Congratulations—you’re officially a published author! You’ve worked hard to self-publish a great book with a well-designed, professional-looking cover, proper formatting, and thoroughly proofread text. Ideally, you did some preliminary promotional work before your book was published so the launch energy could be big and focused.
But if you didn’t do any pre-launch marketing—take heart. It’s never too late to start promoting your book! Here’s what to do now:
A Four-Step Book Marketing Plan
Step One: Create Or Update Your Author Website
Your website is home base for all of your fan building, face-to-face networking, social marketing efforts, library and bookstore outreach, event planning, etc., so it’s important to establish this hub as soon as possible. Make sure your website is optimized to create and build a fan base. And don’t forget to update it with information about your new book—and where to buy it!
The team at Web Design Relief specializes in well-designed websites that specifically suit the needs of authors, so if you don’t have time to design your site on your own, give us a call! And if you already have an author website, Web Design Relief can provide a free evaluation of your site to let you know what’s working—and what’s not.
Step Two: Get Your Social Media Campaigns Up And Running
There’s no more efficient and exciting way to spread the word about your book than to ask others to do it for you—and social media sites excel at encouraging people to share news with friends! If you haven’t already done so, establish active profiles now on all or some of the following social networks: Facebook, Twitter, Google+, Pinterest, Goodreads, Tumblr, LinkedIn, and YouTube. Even if you’re not going to maintain a profile on a given social network right now, sign up anyway so that someone else doesn’t take your name.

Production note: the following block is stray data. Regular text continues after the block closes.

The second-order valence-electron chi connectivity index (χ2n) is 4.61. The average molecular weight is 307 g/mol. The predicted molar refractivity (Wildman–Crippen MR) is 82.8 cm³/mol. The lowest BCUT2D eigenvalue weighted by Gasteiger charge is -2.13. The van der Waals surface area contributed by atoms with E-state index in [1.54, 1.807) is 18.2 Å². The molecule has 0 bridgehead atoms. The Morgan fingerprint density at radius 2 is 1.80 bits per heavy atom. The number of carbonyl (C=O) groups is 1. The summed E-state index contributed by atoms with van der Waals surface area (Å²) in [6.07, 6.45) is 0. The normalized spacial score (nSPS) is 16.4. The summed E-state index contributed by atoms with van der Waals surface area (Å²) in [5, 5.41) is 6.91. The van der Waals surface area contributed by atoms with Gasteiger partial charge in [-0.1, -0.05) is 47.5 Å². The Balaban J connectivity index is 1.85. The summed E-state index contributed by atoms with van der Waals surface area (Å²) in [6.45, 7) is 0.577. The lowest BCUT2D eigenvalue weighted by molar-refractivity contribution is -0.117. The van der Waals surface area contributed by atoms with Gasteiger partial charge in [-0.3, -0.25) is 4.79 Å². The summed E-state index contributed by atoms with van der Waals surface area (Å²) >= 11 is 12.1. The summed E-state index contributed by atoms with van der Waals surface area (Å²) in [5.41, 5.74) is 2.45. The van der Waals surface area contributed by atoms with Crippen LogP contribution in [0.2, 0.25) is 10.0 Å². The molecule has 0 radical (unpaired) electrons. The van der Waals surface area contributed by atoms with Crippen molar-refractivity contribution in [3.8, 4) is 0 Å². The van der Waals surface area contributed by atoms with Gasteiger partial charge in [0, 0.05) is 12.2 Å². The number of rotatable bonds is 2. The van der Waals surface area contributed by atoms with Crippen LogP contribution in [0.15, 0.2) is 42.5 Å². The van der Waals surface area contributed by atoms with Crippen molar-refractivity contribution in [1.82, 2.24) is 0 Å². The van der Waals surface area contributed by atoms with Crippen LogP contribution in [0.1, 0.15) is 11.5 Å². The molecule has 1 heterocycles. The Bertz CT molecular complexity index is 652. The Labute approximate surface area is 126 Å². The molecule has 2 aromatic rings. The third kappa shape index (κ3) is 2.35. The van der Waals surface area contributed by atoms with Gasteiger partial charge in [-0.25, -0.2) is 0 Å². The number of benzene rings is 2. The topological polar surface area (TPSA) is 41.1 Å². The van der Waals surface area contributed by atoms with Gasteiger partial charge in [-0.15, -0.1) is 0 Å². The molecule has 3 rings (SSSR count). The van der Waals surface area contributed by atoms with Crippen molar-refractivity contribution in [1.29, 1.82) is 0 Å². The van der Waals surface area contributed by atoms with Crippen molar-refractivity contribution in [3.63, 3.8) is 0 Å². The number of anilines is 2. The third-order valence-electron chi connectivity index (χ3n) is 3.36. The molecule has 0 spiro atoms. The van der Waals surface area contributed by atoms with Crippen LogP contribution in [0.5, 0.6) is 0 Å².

If you’re overwhelmed by the prospect of setting up and regularly updating all your social media accounts, our Virtual Assistant team can help you create and maintain your social network profiles at an affordable rate. Click here to learn more.
Step Three: Schedule Book Signings Or Speaking Events
Offer to do a book signing at a local bookstore (note that the store will take a percentage of your profits). Drop off your press materials and free review copies. If the owner agrees to a reading, invite guests to enter a raffle by leaving their business cards or contact info (and let them know you’ll add them to your email list).
Visit libraries, schools, senior centers, and local educational centers with your information package and ask to speak with the person who books guest speakers. Even venues that aren’t normally considered literary havens often host speakers, so consider contacting places of worship, community groups, and online meet-ups.
Writers are often interested in learning more about the craft and book marketing techniques, so contact writing groups and associations and offer to present your self-publishing story and expertise.
Step Four: Set Up A Blog Tour
Harness the word-of-mouth power of book bloggers and other online reviewers. If your book is reviewed by a book blogger who has a lot of fans on social media, your five-star review may go viral.
There are companies that will arrange a blog tour for you—for a fee, of course. Or you can set up a tour by contacting bloggers on your own. When appropriate, you might offer to swap guest blog posts (host and be hosted by another blogger). Ask bloggers if they will help you celebrate the release of your new book by promoting a contest that will reward one of their readers with a free book. NOTE: Bloggers may ask for review copies prior to agreeing to host you on their blogs.
If you’ve waited until your book is published to begin your marketing efforts, you do have some ground to make up. But you can do it! Following these four steps now will help you spread your net wide and catch some book sales.
QUESTION: What other strategies are you using to promote your book?